Home > Teaching > CS 687: Algorithmic Information Theory

#### CS 687: Algorithmic Information Theory

Algorithmic Information Theory grew out of foundational investigations in probability theory. The main achievement of this area is the application of the theory of computation to define the notion of an individual random finite object (finite string). The most important tool used in this definition, Kolmogorov Complexity, is a formal analogue of the information-theoretic concept of entropy. Thus it is a fruition of Kolmogorov's vision that "Information Theory should precede Probability Theory, and not be based on it".

The aim of this course is to provide an introduction to the field of algorithmic information theory, in particular, to Kolmogorov Complexity, and to its applications to other areas in computing. In addition to covering the standard theory, we hope to discuss later results in the literature - in particular, notions of resource- bounded Kolmogorov Complexity and a survey of the application of Kolmogorov Complexity to computational complexity.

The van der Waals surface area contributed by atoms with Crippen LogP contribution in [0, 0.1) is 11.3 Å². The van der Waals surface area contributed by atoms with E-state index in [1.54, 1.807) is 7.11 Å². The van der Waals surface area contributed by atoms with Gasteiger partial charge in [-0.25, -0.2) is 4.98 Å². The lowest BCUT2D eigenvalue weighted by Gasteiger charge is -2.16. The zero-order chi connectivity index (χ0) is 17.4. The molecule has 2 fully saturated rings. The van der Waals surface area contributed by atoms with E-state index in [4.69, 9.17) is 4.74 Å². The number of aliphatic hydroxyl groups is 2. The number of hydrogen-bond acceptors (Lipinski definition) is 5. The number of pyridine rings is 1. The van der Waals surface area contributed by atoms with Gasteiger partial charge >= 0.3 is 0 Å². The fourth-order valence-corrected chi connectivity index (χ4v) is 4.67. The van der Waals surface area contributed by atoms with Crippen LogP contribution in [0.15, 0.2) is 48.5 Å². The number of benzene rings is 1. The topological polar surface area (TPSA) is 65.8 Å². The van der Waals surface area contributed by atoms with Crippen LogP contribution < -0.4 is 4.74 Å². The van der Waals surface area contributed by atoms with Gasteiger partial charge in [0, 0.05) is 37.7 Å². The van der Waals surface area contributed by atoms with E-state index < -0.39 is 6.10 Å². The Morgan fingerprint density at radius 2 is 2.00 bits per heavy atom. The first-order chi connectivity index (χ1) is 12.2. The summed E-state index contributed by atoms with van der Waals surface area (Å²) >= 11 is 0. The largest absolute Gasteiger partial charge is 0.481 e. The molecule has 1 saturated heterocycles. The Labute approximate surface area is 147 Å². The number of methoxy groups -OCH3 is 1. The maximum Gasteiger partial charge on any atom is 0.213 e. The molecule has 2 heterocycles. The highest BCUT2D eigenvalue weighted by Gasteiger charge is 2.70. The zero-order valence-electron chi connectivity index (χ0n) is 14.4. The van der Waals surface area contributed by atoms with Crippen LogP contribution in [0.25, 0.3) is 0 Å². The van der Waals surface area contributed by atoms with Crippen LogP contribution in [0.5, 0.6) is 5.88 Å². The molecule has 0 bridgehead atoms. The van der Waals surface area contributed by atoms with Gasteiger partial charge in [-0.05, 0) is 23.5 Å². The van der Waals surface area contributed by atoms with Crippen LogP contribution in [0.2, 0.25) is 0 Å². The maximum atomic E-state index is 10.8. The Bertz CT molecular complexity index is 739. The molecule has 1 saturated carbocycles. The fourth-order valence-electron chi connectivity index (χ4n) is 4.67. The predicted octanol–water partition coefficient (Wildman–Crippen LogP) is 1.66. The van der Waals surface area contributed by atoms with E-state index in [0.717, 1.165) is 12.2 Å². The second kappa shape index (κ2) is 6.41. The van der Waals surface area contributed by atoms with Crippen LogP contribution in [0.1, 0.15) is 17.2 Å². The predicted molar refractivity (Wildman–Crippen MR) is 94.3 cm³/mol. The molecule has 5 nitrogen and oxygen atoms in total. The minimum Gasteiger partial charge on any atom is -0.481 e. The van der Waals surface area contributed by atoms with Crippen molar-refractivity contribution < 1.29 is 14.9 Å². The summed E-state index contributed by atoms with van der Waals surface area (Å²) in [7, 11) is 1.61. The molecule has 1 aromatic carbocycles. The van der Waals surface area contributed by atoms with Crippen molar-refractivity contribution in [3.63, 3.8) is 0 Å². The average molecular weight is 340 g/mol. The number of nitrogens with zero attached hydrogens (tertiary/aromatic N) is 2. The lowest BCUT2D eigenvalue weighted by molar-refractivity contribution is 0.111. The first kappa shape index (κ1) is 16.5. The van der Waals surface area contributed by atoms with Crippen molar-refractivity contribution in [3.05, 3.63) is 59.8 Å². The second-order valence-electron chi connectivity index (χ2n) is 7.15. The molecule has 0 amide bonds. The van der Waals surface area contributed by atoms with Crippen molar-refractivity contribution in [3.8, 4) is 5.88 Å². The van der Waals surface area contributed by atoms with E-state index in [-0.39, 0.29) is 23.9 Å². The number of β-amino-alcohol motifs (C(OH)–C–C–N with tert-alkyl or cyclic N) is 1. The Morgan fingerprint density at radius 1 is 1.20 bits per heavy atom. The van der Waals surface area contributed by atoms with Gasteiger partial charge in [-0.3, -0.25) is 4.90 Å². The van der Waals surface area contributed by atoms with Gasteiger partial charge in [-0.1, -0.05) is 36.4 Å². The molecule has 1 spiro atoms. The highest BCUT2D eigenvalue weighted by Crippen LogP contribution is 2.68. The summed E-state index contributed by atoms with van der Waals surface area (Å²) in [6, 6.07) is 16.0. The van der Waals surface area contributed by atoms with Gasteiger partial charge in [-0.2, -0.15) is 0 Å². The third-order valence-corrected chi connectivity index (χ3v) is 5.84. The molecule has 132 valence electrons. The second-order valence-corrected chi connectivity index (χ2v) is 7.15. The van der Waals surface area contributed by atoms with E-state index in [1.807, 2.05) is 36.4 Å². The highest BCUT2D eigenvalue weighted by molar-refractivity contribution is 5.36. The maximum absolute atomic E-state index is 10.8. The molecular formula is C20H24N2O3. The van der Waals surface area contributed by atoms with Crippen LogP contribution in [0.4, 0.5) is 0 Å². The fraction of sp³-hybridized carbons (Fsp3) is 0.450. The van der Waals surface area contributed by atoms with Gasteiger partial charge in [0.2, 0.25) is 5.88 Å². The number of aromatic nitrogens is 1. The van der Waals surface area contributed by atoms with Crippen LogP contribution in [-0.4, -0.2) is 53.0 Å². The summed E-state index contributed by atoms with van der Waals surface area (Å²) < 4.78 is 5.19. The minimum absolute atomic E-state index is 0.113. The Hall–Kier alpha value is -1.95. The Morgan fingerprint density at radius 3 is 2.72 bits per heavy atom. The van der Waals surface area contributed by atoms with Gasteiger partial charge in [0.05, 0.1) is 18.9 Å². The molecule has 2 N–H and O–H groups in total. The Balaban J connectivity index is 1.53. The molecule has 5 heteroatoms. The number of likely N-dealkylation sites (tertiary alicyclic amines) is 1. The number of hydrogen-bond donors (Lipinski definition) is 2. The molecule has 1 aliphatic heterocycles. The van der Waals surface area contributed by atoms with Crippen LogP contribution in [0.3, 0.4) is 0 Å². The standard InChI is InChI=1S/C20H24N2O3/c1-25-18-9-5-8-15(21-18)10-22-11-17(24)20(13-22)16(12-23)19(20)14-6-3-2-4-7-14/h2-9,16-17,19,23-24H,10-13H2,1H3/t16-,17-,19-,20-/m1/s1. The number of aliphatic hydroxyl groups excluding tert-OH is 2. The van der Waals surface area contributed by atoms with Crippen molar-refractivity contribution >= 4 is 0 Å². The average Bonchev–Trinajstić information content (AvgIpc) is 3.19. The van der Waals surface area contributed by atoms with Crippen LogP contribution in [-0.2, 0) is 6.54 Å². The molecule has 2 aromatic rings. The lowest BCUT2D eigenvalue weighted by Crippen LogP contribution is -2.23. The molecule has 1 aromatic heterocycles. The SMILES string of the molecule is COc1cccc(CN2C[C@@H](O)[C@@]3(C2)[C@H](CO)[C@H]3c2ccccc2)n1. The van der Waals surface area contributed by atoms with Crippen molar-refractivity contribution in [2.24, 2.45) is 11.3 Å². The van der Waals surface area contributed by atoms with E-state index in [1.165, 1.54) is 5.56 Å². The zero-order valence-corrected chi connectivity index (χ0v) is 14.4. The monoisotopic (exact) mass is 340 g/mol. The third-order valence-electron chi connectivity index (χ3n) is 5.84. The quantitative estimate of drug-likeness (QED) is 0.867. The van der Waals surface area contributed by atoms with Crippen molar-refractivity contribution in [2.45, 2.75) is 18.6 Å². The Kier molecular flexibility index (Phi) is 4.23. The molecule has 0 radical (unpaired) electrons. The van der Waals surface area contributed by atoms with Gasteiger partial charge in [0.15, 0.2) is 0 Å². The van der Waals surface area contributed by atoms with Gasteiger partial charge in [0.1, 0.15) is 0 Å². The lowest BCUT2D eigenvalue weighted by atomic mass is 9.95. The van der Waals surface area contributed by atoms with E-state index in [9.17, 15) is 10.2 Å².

###### Course Outline

I'll provide you with a bibliography as the course progresses.

1. Introduction Motivation and History, Brief Review of Prerequisites
2. Kolmogorov Complexity Plain Kolmogorov Complexity and its Problems, Self-delimiting machines and Kolmogorov Complexity, Symmetry of Information, the Coding Theorem, Algorithmic Probability.
3. Randomness. Uniform Distribution, Computable Distributions, Definition of a finite random string, Abundance of randomness, Dentin of an finite random sequence, Martingale Characterizations.
4. Information Theory Information Theoretic Inequalities, Algorithmic Entropy, Randomness and Complexity.
5. The Incompressibility method Some basic lower bounds, The incompressibility method, A lower bound for Shell sort.
6. Resource-bounded Kolmogorov Complexity Hartmanis' results, Levin's Optimal Search, A Hierarchy theorem for Probabilistic Classes with advice, Hutter's Optimal Search, Kolmogorov Complexity and Communication Complexity.